The architecture of today’s exemplary interiors displays a plethora of pattern, color and texture. In this supplement we have selected numerous interiors that illustrate innovative treatments of rooms with hand made carpets. The floor plane has, once again, become an opportunity for innovative design and has emerged as another canvas no less important than the walls and furniture. And color, from its most subtle shades to its brightest and most saturated best, has returned.
Mario Buatta’s penchant for richness of color and eclectic display of pattern is seen in much of his work. He likes to use English pile and European needlepoint carpets with their Victorian character. Buatta’s work is widely recognized for its imaginative use of diverse pattern and color and he finds the choice of hand woven carpets currently available in the market very exciting.
Gaining popularity, he says, are the grandly flowered Bessarabian carpets and flatweaves. Bessarabia is a region in Moldavia, formerly in Romania, on the western shore of the Black Sea. Antique weavings from this region are scarce. New production from Kashmir, China and Romania is now being imported and offers the rich palette and European floral design that many designers seek. For flat woven textures, Buatta is using a few modern Indian dhurries, but prefers fine antique ones when he can find them.
Pattern in both abstract geometric and naturalistic floral motifs is profuse in all types of Oriental carpets. While some settings require a densely figured ground, others will adapt themselves to a more subtle and spacious open field. Whatever concept the designer wishes to establish in a room, there is a wide choice of fascinating patterns available. The arrangement of pattern in a carpet can enhance the visual focus of a room and the placement of other furnishings. A strong central medallion is very effective in bringing one’s attention to that area. This can establish parameters for seating as it has done in the Saltram Dining room (see previous page), or it can reduce the scale of a particularly voluminous space by attracting one’s attention to a smaller area.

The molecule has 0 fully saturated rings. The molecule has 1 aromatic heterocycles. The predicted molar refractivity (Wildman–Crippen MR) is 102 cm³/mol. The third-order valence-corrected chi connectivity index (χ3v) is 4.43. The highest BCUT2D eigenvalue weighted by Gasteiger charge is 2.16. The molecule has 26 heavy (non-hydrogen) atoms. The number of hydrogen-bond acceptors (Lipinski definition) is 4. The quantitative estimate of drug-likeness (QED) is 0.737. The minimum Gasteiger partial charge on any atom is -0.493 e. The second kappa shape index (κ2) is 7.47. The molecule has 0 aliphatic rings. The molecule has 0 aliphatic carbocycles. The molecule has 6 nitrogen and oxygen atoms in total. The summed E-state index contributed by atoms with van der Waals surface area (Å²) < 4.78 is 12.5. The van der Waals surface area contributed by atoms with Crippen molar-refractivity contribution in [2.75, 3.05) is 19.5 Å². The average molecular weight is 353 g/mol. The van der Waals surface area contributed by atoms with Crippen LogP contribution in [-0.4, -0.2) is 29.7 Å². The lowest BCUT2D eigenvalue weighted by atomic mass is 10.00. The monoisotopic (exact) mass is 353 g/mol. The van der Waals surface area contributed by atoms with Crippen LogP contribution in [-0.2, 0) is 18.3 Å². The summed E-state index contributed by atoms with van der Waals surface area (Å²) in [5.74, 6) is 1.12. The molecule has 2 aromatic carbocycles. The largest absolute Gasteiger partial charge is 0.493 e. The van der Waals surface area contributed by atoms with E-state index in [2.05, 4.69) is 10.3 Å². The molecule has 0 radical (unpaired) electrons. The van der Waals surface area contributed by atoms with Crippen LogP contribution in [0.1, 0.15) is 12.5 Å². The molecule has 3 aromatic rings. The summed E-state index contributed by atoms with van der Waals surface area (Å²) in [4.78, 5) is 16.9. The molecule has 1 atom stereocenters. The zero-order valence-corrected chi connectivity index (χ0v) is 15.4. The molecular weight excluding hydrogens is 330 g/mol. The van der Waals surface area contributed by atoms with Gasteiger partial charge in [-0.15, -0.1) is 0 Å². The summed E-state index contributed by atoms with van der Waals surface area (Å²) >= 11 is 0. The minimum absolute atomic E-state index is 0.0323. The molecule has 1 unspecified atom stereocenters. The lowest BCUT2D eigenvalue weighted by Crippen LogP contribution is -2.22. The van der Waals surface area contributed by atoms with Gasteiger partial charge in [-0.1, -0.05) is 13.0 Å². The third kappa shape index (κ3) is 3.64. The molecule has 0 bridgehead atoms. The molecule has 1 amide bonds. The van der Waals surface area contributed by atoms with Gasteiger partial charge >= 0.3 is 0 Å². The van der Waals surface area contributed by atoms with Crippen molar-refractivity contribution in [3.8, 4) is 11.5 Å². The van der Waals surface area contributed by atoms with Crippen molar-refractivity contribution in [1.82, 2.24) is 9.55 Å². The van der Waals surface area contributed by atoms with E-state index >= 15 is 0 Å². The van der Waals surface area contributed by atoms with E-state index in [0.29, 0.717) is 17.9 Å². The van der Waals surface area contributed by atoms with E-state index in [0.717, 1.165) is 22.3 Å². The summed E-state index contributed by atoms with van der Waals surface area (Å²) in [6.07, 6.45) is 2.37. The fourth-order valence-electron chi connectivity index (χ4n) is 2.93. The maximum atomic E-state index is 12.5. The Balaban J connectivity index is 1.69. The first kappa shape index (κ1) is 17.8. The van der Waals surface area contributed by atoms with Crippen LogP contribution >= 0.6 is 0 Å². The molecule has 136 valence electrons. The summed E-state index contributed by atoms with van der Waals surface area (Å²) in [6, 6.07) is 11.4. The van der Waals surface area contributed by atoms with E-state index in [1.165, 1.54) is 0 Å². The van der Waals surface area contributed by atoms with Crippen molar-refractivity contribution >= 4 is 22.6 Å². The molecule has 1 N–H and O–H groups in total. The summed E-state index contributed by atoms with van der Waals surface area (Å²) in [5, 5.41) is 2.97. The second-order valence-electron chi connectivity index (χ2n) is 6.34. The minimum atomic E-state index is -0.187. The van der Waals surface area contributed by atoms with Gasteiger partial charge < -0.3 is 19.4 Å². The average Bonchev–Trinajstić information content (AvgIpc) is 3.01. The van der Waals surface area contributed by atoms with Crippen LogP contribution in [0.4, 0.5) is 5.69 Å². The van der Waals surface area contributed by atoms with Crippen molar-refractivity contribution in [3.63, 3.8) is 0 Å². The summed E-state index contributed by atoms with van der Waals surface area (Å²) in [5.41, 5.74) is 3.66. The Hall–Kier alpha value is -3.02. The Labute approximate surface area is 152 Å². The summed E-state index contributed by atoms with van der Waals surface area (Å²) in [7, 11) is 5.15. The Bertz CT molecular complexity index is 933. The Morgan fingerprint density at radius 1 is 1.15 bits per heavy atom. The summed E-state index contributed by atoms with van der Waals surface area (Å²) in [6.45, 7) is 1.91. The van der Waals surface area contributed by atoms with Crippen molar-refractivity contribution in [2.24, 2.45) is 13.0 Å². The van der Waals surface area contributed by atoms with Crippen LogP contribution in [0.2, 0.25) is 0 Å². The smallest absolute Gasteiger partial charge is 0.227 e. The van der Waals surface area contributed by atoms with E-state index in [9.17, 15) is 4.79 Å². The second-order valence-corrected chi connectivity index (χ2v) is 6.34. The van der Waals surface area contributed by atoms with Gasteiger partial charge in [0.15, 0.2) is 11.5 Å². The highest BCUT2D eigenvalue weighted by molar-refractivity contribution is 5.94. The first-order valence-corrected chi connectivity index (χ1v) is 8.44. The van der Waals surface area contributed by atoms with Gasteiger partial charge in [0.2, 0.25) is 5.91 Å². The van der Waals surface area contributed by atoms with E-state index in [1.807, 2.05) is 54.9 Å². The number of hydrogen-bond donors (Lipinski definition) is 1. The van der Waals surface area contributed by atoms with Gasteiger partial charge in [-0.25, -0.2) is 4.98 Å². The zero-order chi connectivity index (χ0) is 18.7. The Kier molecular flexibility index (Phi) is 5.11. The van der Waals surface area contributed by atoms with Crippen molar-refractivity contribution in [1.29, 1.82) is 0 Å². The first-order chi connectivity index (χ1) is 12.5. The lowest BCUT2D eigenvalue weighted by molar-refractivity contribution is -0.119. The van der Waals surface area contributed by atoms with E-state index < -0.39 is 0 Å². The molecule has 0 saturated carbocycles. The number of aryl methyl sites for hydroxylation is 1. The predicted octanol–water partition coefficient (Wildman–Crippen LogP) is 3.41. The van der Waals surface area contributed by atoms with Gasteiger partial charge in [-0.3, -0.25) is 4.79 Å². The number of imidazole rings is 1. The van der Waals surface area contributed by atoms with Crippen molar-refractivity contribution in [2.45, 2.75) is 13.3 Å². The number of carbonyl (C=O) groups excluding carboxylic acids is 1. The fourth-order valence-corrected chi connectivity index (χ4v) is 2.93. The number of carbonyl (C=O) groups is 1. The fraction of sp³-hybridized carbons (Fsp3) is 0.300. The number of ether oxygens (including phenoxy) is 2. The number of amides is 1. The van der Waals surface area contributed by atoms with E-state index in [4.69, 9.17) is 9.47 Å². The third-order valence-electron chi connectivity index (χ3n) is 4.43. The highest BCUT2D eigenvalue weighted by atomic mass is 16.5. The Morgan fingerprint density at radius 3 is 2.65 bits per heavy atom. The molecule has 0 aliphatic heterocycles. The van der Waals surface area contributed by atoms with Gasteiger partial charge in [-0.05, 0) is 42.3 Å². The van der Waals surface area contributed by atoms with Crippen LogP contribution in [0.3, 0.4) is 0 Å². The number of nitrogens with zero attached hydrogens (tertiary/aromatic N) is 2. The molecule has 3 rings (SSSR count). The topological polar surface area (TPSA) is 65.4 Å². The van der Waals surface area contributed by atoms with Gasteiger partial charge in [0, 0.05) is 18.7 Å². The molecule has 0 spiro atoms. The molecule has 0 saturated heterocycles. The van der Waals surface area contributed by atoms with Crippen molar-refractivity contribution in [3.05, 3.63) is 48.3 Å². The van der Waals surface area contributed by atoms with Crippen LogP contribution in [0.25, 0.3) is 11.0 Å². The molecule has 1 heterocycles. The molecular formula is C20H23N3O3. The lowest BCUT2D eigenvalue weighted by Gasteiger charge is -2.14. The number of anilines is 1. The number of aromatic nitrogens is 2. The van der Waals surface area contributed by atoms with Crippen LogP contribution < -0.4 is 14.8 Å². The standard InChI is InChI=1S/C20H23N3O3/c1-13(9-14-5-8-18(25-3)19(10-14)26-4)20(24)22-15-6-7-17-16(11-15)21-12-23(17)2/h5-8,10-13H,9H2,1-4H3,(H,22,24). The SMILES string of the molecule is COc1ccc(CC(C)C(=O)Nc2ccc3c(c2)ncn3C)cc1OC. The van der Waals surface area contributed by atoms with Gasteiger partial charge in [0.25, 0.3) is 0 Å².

Conversely, an overall pattern without a dominant central medallion can serve to extend one’s view horizontally over the space. This can be particularly beneficial in a small area where the perception of openness is desired. The use of a modern dhurrie by Cronin-Stempler Designers in their Kips Bay Showcase House setting is an excellent example of this (see above). Pattern in all its forms and scale is being welcomed as a useful tool for the interior designer. But color remains as the most important concern in the conceptualization of a room or office design.
The modern Oriental carpet industry has made great progress in offering their carpets in a wide range of color choices. Even so, a buyer will be advised to exercise some flexibility on color selection. This is especially true if a carpet is being selected for an existing room where the wall colors and fabrics are not being changed. Color match will be more difficult. For this reason, many designers make selection of the Oriental carpet a priority at the early stages of the design process. They will often choose it first as the anchor for a room around which the palette, scale of pattern and placement of furnishings is built. New York designer Samuel Botero gives the selection of the Oriental carpet his best attention at the beginning of a job. His carpets always establish or reinforce the overall concept and are a primary design element in much of his residential work.
Botero finds that his clients are not so interested in the somewhat somber colors of navy blue and deep burgundy. Those dark palettes were very popular just over a generation ago. In Europe they still are. He likes to use the Art Deco design carpets woven first in China in the 1930′s and now being revived in India and Nepal. Some of his most successful rooms have used antique Ushak (Turkey), Heriz (Iran) and Agra (India) carpets that feature green, celadon and terra-cotta colors. For special effects Botero uses boldly geometric kilims from Turkey and Iran. These flat woven rugs can be placed on the floor or mounted on a wall and their texture is like that of a tapestry. He finds their geometric designs well suited for giving a modern look to a room and being easily integrated into other furnishings and fabrics.